Telling the truth about SME life today

Technology is causing the recession

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The PM’s outgoing adviser, Steve Hilton, caused consternation when he said that the Whitehall headcount could be more than halved. Was he so foolish” Private-sector businesses are doing their damnedest to contain fixed-cost commitments (leases, pension commitments, company car schemes) so they’re lean enough to adapt if market conditions change. The media industry has been decimated by the internet but, through the advent of “citizen journalism” (grass-roots reports filed on YouTube, Facebook etc), it’s actually managed to become more relevant, dynamic and responsive. For the sake of the country’s structural deficit, wouldn’t it be smart for the public sector to do the same

Better but smaller” – that’s the phrase you hear regularly, and in resigned tones, from business owners these days. We’re becoming more efficient, but we’re also shrinking.

Over and over again, the job-destroying and GDP-reordering logic applies: drones replace soldiers; self-ordering tables replace waiters; SATNAV technology removes the need for taxi driver training instructors.

And it will get worse: self-cleaning glass will remove the need for window cleaners; robots, rather than nurses, will accompany surgeons; 3D printing (aka DIY manufacturing) will annihilate bog-standard manufacturing.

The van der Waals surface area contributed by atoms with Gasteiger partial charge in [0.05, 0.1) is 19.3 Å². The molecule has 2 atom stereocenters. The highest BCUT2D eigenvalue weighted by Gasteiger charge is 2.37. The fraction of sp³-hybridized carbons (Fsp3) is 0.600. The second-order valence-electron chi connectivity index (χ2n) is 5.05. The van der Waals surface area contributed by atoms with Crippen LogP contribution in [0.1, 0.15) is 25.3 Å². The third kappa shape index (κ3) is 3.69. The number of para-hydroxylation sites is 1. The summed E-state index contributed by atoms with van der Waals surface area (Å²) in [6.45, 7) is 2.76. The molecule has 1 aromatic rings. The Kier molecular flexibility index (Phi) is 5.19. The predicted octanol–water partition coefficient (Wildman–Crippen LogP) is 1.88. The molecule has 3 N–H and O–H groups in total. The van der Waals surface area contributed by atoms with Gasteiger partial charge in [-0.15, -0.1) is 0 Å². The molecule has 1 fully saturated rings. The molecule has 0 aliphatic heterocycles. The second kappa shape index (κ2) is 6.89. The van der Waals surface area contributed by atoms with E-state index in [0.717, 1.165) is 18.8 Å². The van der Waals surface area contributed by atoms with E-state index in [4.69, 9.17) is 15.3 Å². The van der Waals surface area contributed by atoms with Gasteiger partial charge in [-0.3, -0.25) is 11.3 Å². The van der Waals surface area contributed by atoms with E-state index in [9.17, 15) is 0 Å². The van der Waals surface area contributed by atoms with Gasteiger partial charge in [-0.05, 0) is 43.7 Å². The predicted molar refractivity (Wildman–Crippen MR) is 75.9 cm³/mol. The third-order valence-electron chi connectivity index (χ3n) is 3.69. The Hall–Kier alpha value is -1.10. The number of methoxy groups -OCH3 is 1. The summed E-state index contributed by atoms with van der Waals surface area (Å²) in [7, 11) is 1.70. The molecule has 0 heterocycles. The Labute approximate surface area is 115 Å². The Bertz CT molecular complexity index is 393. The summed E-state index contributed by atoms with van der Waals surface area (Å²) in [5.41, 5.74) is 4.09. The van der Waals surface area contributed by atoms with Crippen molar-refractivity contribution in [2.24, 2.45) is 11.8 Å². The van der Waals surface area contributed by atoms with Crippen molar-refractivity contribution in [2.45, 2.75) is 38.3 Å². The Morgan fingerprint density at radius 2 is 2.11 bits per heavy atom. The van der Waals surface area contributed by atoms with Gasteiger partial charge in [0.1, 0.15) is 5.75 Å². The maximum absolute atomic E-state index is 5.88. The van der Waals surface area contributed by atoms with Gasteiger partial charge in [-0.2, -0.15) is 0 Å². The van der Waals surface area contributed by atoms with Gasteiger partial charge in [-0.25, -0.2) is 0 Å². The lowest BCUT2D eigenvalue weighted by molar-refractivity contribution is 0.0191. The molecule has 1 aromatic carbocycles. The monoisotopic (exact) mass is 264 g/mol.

Across the UK and the developed world, great swathes of business and society have been shown to be irrelevant and inefficient at a time of technological change. The internet and digital technology have shone a light that will not go away. The power of technology is sucking the life out of the economy. Automation is destroying thousands of jobs in the UK, and millions around the world.

As a result, many industries and aspects of life are becoming dramatically more efficient. Does anyone seriously want to return to the days of queuing at a Post Office to renew your car’s tax disc

Of course, the new technologies, and the new business models they unleash, are themselves spawning new jobs and industries, opening new markets. My favourite story is Wiggle, which started life as Butlers Cycles, a small independent bike shop in Portsmouth that had been trading since 1920. This could have been another high-street failure, but the owners had the foresight to start selling bike kit online. Thirteen years later, Wiggle sells 250,000 product lines to 70 countries. Now that’s real wealth and job-creation.

However, right now, we have too many Butlers Cycles and not enough Wiggles. The new technology-enabled economy is not yet substituting for the large-scale, lost contribution to employment and GDP. That task will require time, re-skilling and rebuilding: a global industrial catharsis.

They won’t do it, but it would be smart politics for our government to admit their quasi-helplessness in the face of such seismic change. Vince Cable has come close when he talks of a “once-in-a-lifetime phenomenon”. Here, though, is the truth: technology is killing our economy, but it’s also our only hope of recovery. Time to wiggle…

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